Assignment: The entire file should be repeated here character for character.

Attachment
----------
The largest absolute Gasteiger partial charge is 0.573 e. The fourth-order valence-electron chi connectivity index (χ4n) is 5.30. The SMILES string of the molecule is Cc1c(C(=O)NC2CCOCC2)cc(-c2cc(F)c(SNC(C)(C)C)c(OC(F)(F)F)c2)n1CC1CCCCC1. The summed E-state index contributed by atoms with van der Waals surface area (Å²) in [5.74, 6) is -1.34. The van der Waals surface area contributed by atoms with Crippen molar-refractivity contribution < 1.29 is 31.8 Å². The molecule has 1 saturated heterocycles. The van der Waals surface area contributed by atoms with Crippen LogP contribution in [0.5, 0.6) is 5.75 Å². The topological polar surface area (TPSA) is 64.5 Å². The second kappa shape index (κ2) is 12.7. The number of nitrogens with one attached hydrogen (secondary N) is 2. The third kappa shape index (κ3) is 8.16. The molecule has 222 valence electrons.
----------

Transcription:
The largest absolute Gasteiger partial charge is 0.573 e. The fourth-order valence-electron chi connectivity index (χ4n) is 5.30. The SMILES string of the molecule is Cc1c(C(=O)NC2CCOCC2)cc(-c2cc(F)c(SNC(C)(C)C)c(OC(F)(F)F)c2)n1CC1CCCCC1. The summed E-state index contributed by atoms with van der Waals surface area (Å²) in [5.74, 6) is -1.34. The van der Waals surface area contributed by atoms with Crippen molar-refractivity contribution < 1.29 is 31.8 Å². The molecule has 1 saturated heterocycles. The van der Waals surface area contributed by atoms with Crippen LogP contribution in [0.5, 0.6) is 5.75 Å². The topological polar surface area (TPSA) is 64.5 Å². The second kappa shape index (κ2) is 12.7. The number of nitrogens with one attached hydrogen (secondary N) is 2. The third kappa shape index (κ3) is 8.16. The molecule has 222 valence electrons.